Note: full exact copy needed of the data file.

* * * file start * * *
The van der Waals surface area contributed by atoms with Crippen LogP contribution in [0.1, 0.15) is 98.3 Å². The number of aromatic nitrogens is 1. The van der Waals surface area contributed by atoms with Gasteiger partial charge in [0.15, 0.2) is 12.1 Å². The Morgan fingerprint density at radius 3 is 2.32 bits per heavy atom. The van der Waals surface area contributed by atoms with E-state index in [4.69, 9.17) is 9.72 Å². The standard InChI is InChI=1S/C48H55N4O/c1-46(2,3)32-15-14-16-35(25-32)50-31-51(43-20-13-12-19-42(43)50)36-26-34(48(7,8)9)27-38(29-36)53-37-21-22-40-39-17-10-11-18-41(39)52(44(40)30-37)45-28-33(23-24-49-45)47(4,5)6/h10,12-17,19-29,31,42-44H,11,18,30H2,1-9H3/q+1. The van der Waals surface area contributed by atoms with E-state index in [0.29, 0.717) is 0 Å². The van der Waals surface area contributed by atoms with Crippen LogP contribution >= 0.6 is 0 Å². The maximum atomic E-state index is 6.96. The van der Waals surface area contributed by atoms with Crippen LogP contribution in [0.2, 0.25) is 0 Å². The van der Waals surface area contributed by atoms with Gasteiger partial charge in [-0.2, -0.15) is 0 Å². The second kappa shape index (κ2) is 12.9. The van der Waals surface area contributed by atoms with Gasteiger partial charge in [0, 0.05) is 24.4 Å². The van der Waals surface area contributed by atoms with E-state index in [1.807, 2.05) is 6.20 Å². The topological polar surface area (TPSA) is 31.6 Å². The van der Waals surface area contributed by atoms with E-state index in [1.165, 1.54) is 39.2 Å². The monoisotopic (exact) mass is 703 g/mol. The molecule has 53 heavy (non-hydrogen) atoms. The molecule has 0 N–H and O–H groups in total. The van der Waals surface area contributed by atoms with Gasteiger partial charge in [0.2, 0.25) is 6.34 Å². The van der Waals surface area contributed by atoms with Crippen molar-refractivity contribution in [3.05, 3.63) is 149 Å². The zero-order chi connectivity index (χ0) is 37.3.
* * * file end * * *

The van der Waals surface area contributed by atoms with Crippen LogP contribution in [0.1, 0.15) is 98.3 Å². The number of aromatic nitrogens is 1. The van der Waals surface area contributed by atoms with Gasteiger partial charge in [0.15, 0.2) is 12.1 Å². The Morgan fingerprint density at radius 3 is 2.32 bits per heavy atom. The van der Waals surface area contributed by atoms with E-state index in [4.69, 9.17) is 9.72 Å². The standard InChI is InChI=1S/C48H55N4O/c1-46(2,3)32-15-14-16-35(25-32)50-31-51(43-20-13-12-19-42(43)50)36-26-34(48(7,8)9)27-38(29-36)53-37-21-22-40-39-17-10-11-18-41(39)52(44(40)30-37)45-28-33(23-24-49-45)47(4,5)6/h10,12-17,19-29,31,42-44H,11,18,30H2,1-9H3/q+1. The van der Waals surface area contributed by atoms with E-state index in [0.29, 0.717) is 0 Å². The van der Waals surface area contributed by atoms with Crippen LogP contribution >= 0.6 is 0 Å². The maximum atomic E-state index is 6.96. The van der Waals surface area contributed by atoms with Crippen LogP contribution in [0.2, 0.25) is 0 Å². The van der Waals surface area contributed by atoms with Gasteiger partial charge in [-0.2, -0.15) is 0 Å². The second kappa shape index (κ2) is 12.9. The van der Waals surface area contributed by atoms with Gasteiger partial charge in [0, 0.05) is 24.4 Å². The van der Waals surface area contributed by atoms with E-state index in [1.807, 2.05) is 6.20 Å². The topological polar surface area (TPSA) is 31.6 Å². The van der Waals surface area contributed by atoms with E-state index in [1.165, 1.54) is 39.2 Å². The monoisotopic (exact) mass is 703 g/mol. The molecule has 53 heavy (non-hydrogen) atoms. The molecule has 0 N–H and O–H groups in total. The van der Waals surface area contributed by atoms with Gasteiger partial charge in [0.2, 0.25) is 6.34 Å². The van der Waals surface area contributed by atoms with Crippen molar-refractivity contribution in [3.05, 3.63) is 149 Å². The zero-order chi connectivity index (χ0) is 37.3.